With the permission of the Collaborate/Newcastle team, we have produced a shorter version, with three particularly telling extracts, illustrating some of the key points.   Most useful – and highly recommended - is their chart (Appendix Two of the full report) with a comparison between approaches which illustrates the shift between the culture of NPM, and the new paradigm that they believe they see now emerging. This excerpt is HERE

Further explorations
For this un-doing of an established management and commissioning culture that no longer meets the needs of the time (if it ever did) and its replacement with a new approach, we will suggest a new term: re-scaffolding.    The term 're-scaffolding' deliberately aims to connect these two key facets of the PIE approach - connecting the user-facing work and the system-facing work of services

Because this concept touches on so many area of the PIE approach, we now have a whole page on Re-scaffolding on the PIElink’s “Questions’ area, HERE.  

This provides room for further elaboration of this useful and multi-faceted concept, including the roots of the idea in education, in social constructionist thinking and in complexity theory; and more practical applications.

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MAY 2017 NEWSLETTER

May's newsletter focuses on evaluation, introducing a whole new page on the issue, on the PIElink.  Plus a handful of interesting (and brief) recent items that offer new insights into working with the most excluded.  Plus a new feature for the newsletter: the 'Golden Oldie'

On evaluation 
The PIElink's new 'On evaluation' page (HERE) starts with  some general points on evaluation relevant to PIEs and complex needs, plus - as always - multiple links to explore, for further insights, views and interviews, including:

  • A correspondence on outcomes for PIEs (HERE
  • Complex needs and evidence based treatments (HERE
  • The range of data on complex needs (HERE
  • Formative vs summative evaluation (HERE

and many more besides

Snippets
Useful (brief) insights on

  • memory, trauma, and supported preparation for future challenges (HERE
  • The use of 'we' and 'generic you' as shared language (HERE
  • Swearing as DIY empowerment (HERE

The Golden Oldie
This new end section is an opportunity to revisit some of the great content from past years. So, digitally re-mastered to bring the whole presentation together:

  • Victoria Aseervatham's 'Top Tips for commissioners' (HERE

 

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APRIL 2017 NEWSLETTER

Sometimes newsletters seem to naturally be about one particular thing; and sometimes not.  April's newsletter has a lot about a developing dialogue between the UK and the US over developments such as Housing First, and Trauma Informed Care; and what we can learn from each other. Plus a couple of useful insights into alcohol.....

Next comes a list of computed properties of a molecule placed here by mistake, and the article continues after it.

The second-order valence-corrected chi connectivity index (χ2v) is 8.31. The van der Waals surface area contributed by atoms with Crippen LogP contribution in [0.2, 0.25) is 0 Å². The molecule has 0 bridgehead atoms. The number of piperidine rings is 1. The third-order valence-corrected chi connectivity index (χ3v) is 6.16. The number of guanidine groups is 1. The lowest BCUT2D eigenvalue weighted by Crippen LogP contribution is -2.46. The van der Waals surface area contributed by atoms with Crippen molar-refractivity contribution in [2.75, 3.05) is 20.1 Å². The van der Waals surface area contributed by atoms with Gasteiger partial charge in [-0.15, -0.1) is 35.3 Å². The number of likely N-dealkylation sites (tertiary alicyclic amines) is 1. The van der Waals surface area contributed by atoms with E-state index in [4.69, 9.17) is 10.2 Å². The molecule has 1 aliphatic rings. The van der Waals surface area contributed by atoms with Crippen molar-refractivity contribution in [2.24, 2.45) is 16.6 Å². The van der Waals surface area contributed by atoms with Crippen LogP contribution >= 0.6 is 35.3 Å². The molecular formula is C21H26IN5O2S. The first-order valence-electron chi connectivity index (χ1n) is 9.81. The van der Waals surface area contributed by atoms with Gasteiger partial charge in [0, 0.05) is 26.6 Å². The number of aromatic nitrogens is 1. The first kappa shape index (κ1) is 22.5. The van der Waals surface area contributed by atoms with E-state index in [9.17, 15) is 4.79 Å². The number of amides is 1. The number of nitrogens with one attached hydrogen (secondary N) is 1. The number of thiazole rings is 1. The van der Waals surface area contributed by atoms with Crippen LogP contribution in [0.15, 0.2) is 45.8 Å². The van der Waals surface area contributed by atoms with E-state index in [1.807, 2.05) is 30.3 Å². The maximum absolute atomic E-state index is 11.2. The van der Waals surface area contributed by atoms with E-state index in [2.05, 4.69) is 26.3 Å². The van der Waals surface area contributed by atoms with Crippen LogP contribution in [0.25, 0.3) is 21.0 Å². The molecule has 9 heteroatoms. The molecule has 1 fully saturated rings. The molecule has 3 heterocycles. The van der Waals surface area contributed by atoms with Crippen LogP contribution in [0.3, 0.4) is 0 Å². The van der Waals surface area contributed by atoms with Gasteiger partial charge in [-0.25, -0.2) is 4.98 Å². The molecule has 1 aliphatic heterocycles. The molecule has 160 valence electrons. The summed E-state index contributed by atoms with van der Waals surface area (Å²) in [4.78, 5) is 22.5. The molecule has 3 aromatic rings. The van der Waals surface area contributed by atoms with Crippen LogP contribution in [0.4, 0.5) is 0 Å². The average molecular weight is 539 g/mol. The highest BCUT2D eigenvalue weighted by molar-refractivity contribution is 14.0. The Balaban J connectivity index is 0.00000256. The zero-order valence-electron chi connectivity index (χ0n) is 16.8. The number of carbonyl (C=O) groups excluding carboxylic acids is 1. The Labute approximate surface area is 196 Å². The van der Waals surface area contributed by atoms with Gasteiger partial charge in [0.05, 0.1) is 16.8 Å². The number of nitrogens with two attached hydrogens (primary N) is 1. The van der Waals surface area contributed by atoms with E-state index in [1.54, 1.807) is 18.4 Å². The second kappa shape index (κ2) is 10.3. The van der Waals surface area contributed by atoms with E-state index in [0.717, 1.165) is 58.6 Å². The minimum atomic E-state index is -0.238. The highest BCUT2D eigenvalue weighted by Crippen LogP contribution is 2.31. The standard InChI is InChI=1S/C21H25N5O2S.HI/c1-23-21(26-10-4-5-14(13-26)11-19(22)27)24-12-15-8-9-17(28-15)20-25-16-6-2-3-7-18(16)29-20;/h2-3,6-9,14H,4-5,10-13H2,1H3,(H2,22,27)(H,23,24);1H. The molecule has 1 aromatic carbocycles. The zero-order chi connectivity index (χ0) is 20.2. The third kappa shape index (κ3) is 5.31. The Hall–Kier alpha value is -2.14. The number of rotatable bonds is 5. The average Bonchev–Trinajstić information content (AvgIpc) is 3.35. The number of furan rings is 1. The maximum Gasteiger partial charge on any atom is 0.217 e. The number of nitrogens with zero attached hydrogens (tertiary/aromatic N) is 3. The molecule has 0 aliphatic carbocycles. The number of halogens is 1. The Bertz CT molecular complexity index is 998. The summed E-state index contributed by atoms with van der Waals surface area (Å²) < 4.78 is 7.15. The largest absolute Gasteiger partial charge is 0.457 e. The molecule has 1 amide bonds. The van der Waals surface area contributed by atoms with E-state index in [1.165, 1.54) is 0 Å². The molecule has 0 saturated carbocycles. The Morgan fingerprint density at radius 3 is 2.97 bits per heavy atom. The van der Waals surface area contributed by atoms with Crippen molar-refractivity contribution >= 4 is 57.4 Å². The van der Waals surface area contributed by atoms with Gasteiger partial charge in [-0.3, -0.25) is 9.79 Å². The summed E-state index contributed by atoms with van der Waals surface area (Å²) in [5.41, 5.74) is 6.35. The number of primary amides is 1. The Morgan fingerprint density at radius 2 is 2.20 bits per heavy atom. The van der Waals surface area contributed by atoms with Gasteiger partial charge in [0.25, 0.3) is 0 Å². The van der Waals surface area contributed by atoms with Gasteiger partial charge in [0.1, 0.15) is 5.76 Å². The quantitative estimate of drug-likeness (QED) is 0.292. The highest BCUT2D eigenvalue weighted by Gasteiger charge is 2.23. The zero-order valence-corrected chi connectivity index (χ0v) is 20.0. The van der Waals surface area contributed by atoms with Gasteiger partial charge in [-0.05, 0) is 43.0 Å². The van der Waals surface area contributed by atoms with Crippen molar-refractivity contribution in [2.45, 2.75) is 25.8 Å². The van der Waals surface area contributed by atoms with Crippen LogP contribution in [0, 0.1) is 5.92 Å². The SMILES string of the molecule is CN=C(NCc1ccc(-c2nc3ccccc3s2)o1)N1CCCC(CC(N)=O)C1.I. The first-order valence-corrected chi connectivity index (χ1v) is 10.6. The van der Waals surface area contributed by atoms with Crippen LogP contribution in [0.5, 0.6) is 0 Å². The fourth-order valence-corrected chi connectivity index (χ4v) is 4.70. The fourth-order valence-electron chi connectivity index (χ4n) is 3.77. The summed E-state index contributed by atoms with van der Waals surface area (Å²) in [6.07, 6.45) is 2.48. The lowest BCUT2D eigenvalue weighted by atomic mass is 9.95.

We begin with two papers, outlining the connections between psychologically informed environments and trauma informed care.

  • An introduction to Psychologically Informed Environments and Trauma Informed Care: a briefing for homelessness services from HomelessLink HERE
  • Core skills of engagement - pre-treatment, trauma-informed care and psychologically informed environments:   HERE

Then two examples of services – one in the UK, and one in the US - that are using both; in this case, in the context of domestic violence.

  • Rainbow services: Trauma Informed Care and Psychologically Informed Environments with Intimate Partner Violence services in Los Angeles: HERE
  • Person-centred, holistic, psychologically informed : the Young Women’s Housing Project approachHERE

We then have numerous items on the current impact of the adoption of Housing First as a government policy, in the US.

  • The first (as promised last month) is a commentary, from a European perspective on a policy statement issued in the US on substance abuse and 'Recovery Housing' (which you will find HERE), and the US federal government's attempts at reconciling HF principles with the expressed wishes of some residents to have ‘dry houses’, and even to pass through rehabilitation services. HERE
  • The second, 'Intersections between the Domestic Violence and Homelessness Programs' describes the closure of domestic violence services in California, for failing to fit the Housing First model; HERE
  • The third, 'Community First!' brings recent news items on the creativity HF has brought in Austin Texas, in reconciling instant housing with a strong community ethos HERE
  • The fourth, 'A discussion with Veterans Village CEO Kevin Jamison', offers a contrasting view from veterans housing services (in Missouri) adamantly refusing to use HF principles; HERE